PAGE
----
As students grapple with school closures due to the coronavirus pandemic, some believe that the pivot to remote learning opens the door to radically transform K-12 public education as we know it. In the wake of other disasters, school reformers have often seized opportunities to reengineer public schools, such as they did after Hurricane Katrina.

And, so, it surprised few when Governor Andrew Cuomo (D-NY) announced a new state partnership with the Bill and Melinda Gates Foundation. He described Gates as a visionary and said it’s time to “start talking about really revolutionizing education.”

Annie Tan, a 5th grade special education teacher at a public school in Brooklyn, tells Tiny Spark that she is “disgusted” that this task is being given to Gates. “He is one extremely outsized force in dictating what education policy looks like,” she says. “Because he has so much money and so much influence.”

Over the years, the Gates Foundation has spent billions of dollars supporting school reform efforts in cities across the nation, investing in controversial teacher evaluation frameworks and standardized testing. Despite the dollars spent, Gates concedes that most of these initiatives have not worked out as planned. Critics say the push for charter schools—funded by other billionaire education philanthropists—hasn’t had much effect on education outcomes overall, and even caused harm to public schools.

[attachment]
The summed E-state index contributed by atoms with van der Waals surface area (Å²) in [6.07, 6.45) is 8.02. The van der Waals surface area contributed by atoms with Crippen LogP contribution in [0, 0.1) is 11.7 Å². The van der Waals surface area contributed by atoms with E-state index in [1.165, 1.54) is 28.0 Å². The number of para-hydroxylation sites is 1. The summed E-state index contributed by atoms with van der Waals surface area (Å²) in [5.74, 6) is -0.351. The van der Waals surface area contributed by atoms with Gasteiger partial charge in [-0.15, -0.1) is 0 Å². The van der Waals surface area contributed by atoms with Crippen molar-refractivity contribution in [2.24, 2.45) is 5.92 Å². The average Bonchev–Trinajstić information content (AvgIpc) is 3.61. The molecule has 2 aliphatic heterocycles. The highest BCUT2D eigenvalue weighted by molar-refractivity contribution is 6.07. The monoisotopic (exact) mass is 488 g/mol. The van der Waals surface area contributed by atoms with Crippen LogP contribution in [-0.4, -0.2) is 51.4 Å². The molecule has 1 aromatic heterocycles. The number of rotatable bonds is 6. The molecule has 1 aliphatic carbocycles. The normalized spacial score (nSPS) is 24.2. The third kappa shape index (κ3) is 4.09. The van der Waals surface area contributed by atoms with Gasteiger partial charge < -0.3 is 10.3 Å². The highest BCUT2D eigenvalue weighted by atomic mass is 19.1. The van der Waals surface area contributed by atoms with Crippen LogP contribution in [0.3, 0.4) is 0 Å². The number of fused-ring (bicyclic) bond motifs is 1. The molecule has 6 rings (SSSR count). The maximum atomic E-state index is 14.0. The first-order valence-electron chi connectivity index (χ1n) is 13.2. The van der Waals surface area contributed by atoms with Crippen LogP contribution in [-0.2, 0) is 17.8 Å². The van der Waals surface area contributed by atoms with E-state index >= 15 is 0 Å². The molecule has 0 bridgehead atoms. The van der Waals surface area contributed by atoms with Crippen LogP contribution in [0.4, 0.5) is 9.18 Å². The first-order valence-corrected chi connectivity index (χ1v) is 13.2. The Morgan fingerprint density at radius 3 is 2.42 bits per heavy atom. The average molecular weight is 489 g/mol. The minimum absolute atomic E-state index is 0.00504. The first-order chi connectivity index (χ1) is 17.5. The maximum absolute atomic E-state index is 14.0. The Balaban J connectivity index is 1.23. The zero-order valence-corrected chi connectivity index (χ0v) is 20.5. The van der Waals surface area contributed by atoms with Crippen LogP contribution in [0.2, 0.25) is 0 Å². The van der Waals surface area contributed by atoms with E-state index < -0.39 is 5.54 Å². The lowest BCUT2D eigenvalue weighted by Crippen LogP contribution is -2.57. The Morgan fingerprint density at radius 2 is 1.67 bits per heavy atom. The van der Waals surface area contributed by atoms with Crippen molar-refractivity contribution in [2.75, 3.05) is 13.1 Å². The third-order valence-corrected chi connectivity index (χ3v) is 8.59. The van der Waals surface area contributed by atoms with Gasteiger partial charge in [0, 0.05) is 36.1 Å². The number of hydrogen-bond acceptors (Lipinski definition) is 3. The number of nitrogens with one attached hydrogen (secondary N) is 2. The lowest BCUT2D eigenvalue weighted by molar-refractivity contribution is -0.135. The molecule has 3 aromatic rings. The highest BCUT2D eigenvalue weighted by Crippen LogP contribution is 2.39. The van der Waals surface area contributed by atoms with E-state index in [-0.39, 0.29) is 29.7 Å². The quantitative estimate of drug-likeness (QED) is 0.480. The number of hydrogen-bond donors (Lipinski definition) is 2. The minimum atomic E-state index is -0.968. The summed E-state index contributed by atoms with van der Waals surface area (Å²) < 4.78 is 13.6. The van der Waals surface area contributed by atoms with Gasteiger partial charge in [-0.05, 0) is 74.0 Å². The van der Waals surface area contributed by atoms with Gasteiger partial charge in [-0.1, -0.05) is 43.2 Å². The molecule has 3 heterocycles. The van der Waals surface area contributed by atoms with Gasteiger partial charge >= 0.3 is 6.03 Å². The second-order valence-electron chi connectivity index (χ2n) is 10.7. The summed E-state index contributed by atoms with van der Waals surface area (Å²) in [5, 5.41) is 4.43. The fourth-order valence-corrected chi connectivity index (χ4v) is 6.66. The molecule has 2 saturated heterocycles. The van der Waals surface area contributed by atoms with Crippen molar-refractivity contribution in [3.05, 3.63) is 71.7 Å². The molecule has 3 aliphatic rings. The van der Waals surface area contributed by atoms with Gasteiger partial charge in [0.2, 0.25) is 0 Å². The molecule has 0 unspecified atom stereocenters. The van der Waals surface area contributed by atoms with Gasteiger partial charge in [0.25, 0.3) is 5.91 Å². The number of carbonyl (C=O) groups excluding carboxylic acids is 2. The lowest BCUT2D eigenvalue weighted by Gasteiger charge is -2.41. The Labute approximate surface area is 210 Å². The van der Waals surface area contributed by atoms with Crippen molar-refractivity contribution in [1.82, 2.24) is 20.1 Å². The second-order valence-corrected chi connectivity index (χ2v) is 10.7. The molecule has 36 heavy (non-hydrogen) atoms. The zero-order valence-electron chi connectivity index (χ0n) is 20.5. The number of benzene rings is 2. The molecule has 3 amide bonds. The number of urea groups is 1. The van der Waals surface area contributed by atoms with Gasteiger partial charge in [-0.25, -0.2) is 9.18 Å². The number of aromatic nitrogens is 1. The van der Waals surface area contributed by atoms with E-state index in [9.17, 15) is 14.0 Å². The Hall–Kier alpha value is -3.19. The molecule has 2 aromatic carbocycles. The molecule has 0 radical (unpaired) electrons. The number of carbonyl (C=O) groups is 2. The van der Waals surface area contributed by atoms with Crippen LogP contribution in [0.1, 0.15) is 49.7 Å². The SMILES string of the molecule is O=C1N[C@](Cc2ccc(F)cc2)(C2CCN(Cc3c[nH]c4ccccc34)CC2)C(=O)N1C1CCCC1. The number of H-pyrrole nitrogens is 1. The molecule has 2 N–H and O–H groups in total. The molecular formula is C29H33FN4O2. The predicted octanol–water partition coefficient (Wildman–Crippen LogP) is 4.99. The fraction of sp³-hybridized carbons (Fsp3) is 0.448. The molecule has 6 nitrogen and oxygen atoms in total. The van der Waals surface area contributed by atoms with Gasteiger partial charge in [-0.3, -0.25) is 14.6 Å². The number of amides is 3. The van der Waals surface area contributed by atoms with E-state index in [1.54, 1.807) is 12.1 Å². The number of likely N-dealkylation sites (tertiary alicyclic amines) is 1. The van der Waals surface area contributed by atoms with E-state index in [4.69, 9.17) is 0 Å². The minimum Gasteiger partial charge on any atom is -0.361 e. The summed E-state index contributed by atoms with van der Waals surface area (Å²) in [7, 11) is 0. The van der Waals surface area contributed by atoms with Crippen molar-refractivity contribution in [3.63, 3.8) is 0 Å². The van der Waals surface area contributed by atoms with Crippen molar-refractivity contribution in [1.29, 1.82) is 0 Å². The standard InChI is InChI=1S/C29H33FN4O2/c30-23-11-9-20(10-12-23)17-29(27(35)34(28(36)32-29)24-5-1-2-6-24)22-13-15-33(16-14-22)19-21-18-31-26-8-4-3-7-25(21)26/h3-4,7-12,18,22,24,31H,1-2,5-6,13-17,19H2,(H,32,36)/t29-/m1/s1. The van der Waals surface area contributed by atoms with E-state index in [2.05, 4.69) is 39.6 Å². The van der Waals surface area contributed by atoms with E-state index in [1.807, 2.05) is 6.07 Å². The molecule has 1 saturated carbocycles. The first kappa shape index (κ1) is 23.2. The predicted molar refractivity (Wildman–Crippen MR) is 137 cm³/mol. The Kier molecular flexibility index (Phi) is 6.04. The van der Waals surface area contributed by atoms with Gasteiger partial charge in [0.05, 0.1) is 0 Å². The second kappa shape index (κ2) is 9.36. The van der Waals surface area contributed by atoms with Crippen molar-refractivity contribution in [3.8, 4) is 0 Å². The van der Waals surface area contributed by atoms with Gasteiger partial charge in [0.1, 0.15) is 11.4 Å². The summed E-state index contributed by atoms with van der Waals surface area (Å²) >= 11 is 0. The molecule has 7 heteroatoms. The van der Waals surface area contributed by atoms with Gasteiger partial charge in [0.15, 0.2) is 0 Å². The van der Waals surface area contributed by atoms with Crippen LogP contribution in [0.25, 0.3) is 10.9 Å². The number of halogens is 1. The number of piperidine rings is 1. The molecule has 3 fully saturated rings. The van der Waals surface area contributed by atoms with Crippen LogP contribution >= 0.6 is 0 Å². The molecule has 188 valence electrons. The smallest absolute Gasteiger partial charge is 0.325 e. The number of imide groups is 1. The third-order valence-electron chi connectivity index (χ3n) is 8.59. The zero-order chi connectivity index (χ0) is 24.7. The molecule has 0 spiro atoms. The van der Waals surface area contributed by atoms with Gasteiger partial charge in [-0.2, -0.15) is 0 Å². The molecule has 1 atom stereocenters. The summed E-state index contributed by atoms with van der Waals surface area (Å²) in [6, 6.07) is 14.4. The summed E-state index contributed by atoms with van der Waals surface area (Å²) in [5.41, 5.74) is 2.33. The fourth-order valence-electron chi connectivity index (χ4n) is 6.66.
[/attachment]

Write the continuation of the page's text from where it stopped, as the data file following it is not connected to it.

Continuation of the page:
In our latest podcast, education expert Diane Ravitch puts this situation into context, citing the many-decades-long resistance movement among public school teachers across the nation. Ravitch watched the 2018 West Virginia teachers strike to protest charter school expansion, along with low pay and poor health insurance for teachers.

“It completely changed the national narrative,” she says. “I started understanding that there was an actual resistance and that it was powerful.”

In fact, Ravitch was so inspired by the strikes that she wrote a book about it, entitled Slaying Goliath: The Passionate Resistance to Privatization and the Fight to Save America’s Public Schools. Ravitch is the author of several other books, an expert in the history of public education, and a widely respected educational policy analyst. In our podcast, she explains why she chooses to label the private companies and billionaire philanthropists who promote privatization of public education “disrupters” rather than their preferred term of “reformers.” She contends that the best way to improve public schools is not through “school reform” but rather by addressing inequality and structural racism.

“With all the coverage of charter school failure, there is a growing realization…that there must be a determined effort to address poverty,” she says. “We would be far better off as a society if people like Bill Gates were to invest in opening health clinics in every poor neighborhood.”